St. Vincent & the Grenadines | 2013 | 15 mins
“HOGHOLE,” is an award winning film short film made up of composite Super 8 and HD footage shot and based in the island of St. Vincent. The word ‘Hoghole’ refers to the specific patch of land in St. Vincent where my house stands. My family can no longer live there because of unprecedented crime levels in the island. The subtext of this film, therefore, is a reexamination of what Home means, when it, as an ideal and as a physical space, is lost, or, more accurately, forcibly stolen. It attempts to address the furious internal discord that emerged within me when this sanctuary was violated and we were forced to leave.
What does it mean to begin in and belong to an island, where no one begins or belongs? What does it mean, when suddenly you experience a rupture and your sense of self (predicated on fragmented geography/a hobbled together mosaic of opposing colloquialisms) is broken, bent, light under water? What about when we see that everything, absolutely everything, is revolving in a motion of constant push and pull? No wonder we feel split, spread, torn. For example, what could possibly be pure emotion, that which is not a mix of all emotions (particularly those that are “opposite”)? Love (and all capitalised emotions) generate their magnificence from the vibration of terror.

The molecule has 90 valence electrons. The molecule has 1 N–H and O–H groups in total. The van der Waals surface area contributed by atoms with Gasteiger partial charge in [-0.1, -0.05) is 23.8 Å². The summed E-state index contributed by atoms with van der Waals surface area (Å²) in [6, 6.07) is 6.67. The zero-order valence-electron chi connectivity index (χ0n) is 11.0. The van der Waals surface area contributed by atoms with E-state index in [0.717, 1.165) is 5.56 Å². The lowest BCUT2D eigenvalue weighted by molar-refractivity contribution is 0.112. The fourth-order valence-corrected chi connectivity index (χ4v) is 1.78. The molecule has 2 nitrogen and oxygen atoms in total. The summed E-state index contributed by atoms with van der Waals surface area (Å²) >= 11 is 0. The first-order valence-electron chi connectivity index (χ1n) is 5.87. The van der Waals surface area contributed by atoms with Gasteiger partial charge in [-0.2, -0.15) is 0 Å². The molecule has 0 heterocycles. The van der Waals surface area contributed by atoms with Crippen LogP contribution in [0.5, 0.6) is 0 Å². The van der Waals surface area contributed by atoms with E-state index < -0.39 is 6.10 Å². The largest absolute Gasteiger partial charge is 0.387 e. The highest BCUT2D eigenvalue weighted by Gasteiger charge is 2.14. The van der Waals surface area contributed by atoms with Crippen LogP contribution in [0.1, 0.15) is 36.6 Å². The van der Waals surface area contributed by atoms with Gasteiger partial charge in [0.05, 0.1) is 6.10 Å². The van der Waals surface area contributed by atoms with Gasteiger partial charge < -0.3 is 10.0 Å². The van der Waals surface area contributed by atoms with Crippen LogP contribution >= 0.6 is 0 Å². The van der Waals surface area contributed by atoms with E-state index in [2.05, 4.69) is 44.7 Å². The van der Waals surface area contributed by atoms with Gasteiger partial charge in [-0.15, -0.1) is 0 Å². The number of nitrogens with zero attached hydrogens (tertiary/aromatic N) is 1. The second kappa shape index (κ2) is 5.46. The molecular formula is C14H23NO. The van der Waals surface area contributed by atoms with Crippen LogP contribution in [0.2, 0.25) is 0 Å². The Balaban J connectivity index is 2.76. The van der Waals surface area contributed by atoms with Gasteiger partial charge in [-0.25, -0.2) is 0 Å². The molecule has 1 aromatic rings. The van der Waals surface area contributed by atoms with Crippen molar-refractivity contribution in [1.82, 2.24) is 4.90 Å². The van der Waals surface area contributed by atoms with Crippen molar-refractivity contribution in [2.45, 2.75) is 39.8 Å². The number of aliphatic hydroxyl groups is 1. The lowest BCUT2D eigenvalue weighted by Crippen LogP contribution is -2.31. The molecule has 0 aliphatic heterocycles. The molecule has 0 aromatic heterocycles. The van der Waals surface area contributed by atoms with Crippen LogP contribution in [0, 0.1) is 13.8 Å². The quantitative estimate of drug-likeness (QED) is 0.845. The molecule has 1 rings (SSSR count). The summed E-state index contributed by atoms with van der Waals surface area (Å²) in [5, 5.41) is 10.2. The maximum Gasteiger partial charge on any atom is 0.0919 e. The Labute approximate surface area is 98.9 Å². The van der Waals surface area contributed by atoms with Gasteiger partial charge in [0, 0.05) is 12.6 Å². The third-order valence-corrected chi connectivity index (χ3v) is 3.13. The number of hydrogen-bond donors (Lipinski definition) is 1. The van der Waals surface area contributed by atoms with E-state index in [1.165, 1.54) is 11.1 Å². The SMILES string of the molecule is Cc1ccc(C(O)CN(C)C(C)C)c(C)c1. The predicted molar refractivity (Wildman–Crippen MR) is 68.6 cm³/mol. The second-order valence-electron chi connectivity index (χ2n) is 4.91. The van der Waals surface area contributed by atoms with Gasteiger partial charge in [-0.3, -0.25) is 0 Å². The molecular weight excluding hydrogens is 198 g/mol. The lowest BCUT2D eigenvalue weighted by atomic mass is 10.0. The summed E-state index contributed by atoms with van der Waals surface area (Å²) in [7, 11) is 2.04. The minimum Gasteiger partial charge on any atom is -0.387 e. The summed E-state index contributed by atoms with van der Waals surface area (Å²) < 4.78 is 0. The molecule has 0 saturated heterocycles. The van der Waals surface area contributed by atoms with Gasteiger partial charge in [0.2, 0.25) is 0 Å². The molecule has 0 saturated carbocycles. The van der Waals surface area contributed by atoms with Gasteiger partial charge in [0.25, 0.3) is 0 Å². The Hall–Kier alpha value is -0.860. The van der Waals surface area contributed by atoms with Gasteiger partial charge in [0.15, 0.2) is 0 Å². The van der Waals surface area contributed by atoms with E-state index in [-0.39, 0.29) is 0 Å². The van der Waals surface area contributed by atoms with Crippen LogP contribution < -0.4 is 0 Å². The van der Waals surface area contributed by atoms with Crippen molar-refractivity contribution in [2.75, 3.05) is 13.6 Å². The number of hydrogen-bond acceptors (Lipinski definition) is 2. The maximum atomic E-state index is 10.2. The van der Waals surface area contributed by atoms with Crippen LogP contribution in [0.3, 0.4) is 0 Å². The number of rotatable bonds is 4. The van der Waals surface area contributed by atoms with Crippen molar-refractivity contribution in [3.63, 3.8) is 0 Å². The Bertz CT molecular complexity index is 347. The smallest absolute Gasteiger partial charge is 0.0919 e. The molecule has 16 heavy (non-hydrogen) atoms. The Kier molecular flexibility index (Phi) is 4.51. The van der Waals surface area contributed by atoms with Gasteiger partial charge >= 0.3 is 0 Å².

I was not born in the isle of St. Vincent, but in England. We adopted the island in 1992 when I was two years old. Twenty-one years later we have been fully expelled. Our house has been broken into too many times, our lives have been threatened, every time we try to go back something happens and we have to leave again. Pulled by exquisite beauty, pushed by intolerable violence, bearing the fears “what if we’d been home when they broke in? what if we’d entered the growing ranks of those murdered during burglary?” These have been real and actual concerns for the past eight years.